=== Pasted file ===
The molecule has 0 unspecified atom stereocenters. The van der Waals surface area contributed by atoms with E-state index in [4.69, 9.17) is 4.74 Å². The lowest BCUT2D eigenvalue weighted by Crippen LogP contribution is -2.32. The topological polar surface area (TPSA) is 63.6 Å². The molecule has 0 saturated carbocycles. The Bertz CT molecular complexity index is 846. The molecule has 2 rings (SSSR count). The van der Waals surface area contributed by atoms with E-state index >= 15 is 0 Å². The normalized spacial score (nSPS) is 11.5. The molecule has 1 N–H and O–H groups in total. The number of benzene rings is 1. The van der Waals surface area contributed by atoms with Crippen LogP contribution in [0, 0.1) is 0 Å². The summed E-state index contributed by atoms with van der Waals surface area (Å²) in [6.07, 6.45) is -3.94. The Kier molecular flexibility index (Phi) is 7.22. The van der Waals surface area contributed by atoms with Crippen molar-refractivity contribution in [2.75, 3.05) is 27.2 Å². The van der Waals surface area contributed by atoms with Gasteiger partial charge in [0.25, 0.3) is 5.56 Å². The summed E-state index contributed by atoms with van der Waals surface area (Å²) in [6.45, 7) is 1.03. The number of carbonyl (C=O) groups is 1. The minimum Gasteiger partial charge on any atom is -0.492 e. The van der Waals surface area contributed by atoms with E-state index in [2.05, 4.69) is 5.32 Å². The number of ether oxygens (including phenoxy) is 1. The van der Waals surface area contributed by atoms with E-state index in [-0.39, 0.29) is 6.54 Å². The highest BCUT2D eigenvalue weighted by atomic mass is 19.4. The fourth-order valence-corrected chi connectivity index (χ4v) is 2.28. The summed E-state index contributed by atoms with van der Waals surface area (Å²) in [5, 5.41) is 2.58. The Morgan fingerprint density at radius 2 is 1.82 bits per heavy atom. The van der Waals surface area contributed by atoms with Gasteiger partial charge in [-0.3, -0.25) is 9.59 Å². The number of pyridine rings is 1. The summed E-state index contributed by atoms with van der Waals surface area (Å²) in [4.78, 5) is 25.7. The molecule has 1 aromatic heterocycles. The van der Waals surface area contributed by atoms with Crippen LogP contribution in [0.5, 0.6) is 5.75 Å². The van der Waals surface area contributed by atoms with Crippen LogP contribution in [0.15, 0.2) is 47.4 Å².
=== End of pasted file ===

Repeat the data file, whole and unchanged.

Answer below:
The molecule has 0 unspecified atom stereocenters. The van der Waals surface area contributed by atoms with E-state index in [4.69, 9.17) is 4.74 Å². The lowest BCUT2D eigenvalue weighted by Crippen LogP contribution is -2.32. The topological polar surface area (TPSA) is 63.6 Å². The molecule has 0 saturated carbocycles. The Bertz CT molecular complexity index is 846. The molecule has 2 rings (SSSR count). The van der Waals surface area contributed by atoms with E-state index >= 15 is 0 Å². The normalized spacial score (nSPS) is 11.5. The molecule has 1 N–H and O–H groups in total. The number of benzene rings is 1. The van der Waals surface area contributed by atoms with Crippen LogP contribution in [0, 0.1) is 0 Å². The summed E-state index contributed by atoms with van der Waals surface area (Å²) in [6.07, 6.45) is -3.94. The Kier molecular flexibility index (Phi) is 7.22. The van der Waals surface area contributed by atoms with Crippen molar-refractivity contribution in [2.75, 3.05) is 27.2 Å². The van der Waals surface area contributed by atoms with Gasteiger partial charge in [0.25, 0.3) is 5.56 Å². The summed E-state index contributed by atoms with van der Waals surface area (Å²) in [6.45, 7) is 1.03. The number of carbonyl (C=O) groups is 1. The minimum Gasteiger partial charge on any atom is -0.492 e. The van der Waals surface area contributed by atoms with E-state index in [2.05, 4.69) is 5.32 Å². The number of ether oxygens (including phenoxy) is 1. The van der Waals surface area contributed by atoms with E-state index in [-0.39, 0.29) is 6.54 Å². The highest BCUT2D eigenvalue weighted by atomic mass is 19.4. The fourth-order valence-corrected chi connectivity index (χ4v) is 2.28. The summed E-state index contributed by atoms with van der Waals surface area (Å²) in [5, 5.41) is 2.58. The Morgan fingerprint density at radius 2 is 1.82 bits per heavy atom. The van der Waals surface area contributed by atoms with Gasteiger partial charge in [-0.3, -0.25) is 9.59 Å². The number of pyridine rings is 1. The summed E-state index contributed by atoms with van der Waals surface area (Å²) in [4.78, 5) is 25.7. The molecule has 1 aromatic heterocycles. The van der Waals surface area contributed by atoms with Crippen LogP contribution in [0.5, 0.6) is 5.75 Å². The van der Waals surface area contributed by atoms with Crippen LogP contribution in [0.15, 0.2) is 47.4 Å².